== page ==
The coffee house was one of the earliest public institutions, operating on a purely commercial basis, that brought a wide variety of social classes, not to mention a mixture between men and women, in a market-based social setting. In the 18th century, coffee houses spread all over Europe and the UK, attracting young people who would sit and drink together and discuss politics, religion, and business, and exchange any manner of ideas.

What the father in the Cantata is actually objecting to is not coffee as such but unapproved, unchaperoned social wanderings.

The Loss of Control

This was a huge departure from the tradition that entitled parents and other social authorities, including governments, to determine what kind of associations their children would have. Coffee houses introduced a kind of anarchy to the social structure, and introduced new risks of randomized contact with ideas and people that parents could no longer control. Coffee represented freedom itself – the freedom to mix, mingle, and consume what one wanted.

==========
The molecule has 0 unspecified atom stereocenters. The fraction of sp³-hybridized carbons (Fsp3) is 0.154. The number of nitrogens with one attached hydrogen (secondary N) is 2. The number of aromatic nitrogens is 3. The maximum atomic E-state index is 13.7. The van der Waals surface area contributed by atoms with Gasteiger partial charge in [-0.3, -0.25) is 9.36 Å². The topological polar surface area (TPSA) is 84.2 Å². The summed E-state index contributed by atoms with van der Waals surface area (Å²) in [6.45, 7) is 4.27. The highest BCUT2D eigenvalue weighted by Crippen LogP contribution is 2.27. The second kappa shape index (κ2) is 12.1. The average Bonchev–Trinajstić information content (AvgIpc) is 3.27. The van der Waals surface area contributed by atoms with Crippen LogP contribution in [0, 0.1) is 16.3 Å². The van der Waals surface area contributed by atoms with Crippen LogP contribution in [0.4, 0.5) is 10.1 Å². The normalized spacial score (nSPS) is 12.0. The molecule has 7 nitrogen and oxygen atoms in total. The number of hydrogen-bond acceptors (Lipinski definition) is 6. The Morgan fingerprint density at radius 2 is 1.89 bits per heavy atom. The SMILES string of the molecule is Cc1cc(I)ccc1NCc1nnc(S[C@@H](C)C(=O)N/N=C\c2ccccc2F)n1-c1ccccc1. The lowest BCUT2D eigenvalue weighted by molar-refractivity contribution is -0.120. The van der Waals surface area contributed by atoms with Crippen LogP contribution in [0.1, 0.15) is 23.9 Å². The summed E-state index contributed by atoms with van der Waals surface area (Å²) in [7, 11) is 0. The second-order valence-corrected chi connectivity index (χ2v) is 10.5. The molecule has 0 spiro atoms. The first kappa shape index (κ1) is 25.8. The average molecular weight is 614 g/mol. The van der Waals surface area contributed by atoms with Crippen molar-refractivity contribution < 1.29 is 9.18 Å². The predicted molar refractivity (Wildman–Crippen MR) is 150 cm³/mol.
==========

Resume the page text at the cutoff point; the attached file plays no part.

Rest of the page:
Indeed, coffee houses became a great source of public controversy. In England, in the 17th Century, Charles II tried to ban them all on grounds that they were “places where the disaffected met, and spread scandalous reports concerning the conduct of His Majesty and his Ministers.” Even a century later, women were banned from attending them, and this was true in France as well. Germany had more liberal laws concerning women and coffee but public suspicion was still high, as the “Coffee Cantata” suggests.

houghton_ec65a100674w_-_womens_petition_against_coffee

Women who were banned from coffee houses developed a very clever response. In the famous “Women’s Petition Against Coffee” of 1674, women said that coffee was responsible for the “enfeeblement” of men. Historians say the campaign contributed to the gender integration of coffee houses.

We see, then, that the commercial availability of coffee actually contributed to the advance of women’s rights!